Automation Rule

Processing logic

The AC operates with a set of rules, given by its configuration. Each of the rules is processed independent to other rules and their data (a configuration of only one rule for the AC would be OK), but the outcome of one rule may affect other rules.


The AC uses configured action rules that define triggers for the start of a rule. The rule itself evaluates the results from the trigger and defines a set of conditions perform actions:

  • Publish Result, e.g. set temperature sensor result to 25 degrees
  • Publish Event, e.g. send an event temperature alarm critical
  • Execute Action, e.g. switch on the red light

Timers can be used to delay or to schedule periodic execution, e.g. turn on the red light every two minutes.

Use Cases

Some example use cases to show the power of the AC. Below assumes a configured set of sensors, virtual sensors and outputs.

  • Turn on the yellow light if the temperature exceed 25 degrees
  • Turn on the yellow light for 20 seconds if the temperature exceed 25 degrees
  • Turn on the green light for 5 seconds every 5 minutes if there are no alarms
  • Turn on the red light if there the temperature reading is above 30 degree or a wrong keypad code was entered or the door was opened
  • Reset all alarms if a correct access code is entered
  • Show all temperature alarms in one single Temperature_Alarm sensors
    • you can have multiple temperature readings and update a global a virtual sensor that holds the overall temperature state
  • Call the API for a connected Cisco Camera to make a snapshot if the door is opened
  • Switch on the outdoor light if a vibration on the enclosure is detected for more than 5 seconds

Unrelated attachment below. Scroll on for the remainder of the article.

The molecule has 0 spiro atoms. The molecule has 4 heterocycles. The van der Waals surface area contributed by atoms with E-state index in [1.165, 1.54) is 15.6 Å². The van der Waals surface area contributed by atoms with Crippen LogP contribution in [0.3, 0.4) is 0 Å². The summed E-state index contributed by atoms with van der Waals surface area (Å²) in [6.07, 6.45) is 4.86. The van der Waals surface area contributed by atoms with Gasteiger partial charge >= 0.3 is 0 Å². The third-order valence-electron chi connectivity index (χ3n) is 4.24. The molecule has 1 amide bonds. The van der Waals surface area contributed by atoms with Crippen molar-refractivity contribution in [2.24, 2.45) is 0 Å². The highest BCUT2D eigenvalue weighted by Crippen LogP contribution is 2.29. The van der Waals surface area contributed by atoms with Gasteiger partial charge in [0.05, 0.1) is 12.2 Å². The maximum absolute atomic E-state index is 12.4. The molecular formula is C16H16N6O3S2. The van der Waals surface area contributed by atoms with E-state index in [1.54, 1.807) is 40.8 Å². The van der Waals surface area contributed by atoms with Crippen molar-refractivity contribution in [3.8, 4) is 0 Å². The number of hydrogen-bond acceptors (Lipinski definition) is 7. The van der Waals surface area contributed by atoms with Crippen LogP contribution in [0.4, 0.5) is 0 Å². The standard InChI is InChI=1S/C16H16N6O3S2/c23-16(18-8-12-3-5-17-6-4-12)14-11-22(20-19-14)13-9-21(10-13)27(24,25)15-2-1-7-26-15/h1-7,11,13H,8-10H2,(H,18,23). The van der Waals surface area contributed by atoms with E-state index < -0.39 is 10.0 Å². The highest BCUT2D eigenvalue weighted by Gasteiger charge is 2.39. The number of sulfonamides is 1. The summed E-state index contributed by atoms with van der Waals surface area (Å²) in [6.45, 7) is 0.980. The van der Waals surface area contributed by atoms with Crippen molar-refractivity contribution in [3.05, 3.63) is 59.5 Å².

Rule Structure

The AC operates with a set of rules, given by its configuration and requires the following mandatory parameters:

  • unique name for the rule
  • one or more triggers

all other sets like events, actions or states are optional and can be combined deeply. Below is a bare skeleton of a rule.


Each rule must have one or more triggers. A trigger is either a calibrated result or a sensor event. While updating its own configuration the AC subscribes for the calibrated results or sensor events which are defined in the trigger section of the rule configuration.

Following example will fire if one of these triggers are detected:

  1. If sensor Motion_Control changes its state (event)
  2. If sensor Temperature changes its reading (calibrated result)
  3. If sensor Access_Alarm changes its reading (calibrated result)

The same calibrated result or sensor event can be trigger for more then one rule.

Each time the AC receives a trigger, all rules which have a trigger with that sensor_id are processed sequential. The order of sequential processing (which rule comes first) is not defined.

Combined Triggers

An advanced usage are combined triggers that use different source sensors resulting in the same variable_name. This allows you to listen on many sensors to set a single final result. For example listening to different SNMP traps of switch ports.

The important parameter here is evaluate="true" which allows us to reuse result of the triggers in the condition instead of using a direct variable. Both triggers use the same value_name, so there is only one state with the name res in this rule. res will always contain the latest received value (from one of the both triggers). The published value will be the latest received value.


The triggers of a rule define as well the states within that rule. Each calibrated result has one value and each event has one state. The value_name of a trigger defines the name of the state for a rule and the value_type of that trigger the type of this state within that rule. The incoming values for the states get casted to their value_type. Possible types are boolean, decimal (cast to integer), float and string.

The states of a rule are only valid for that rule. A state of another rule with the same name is independent.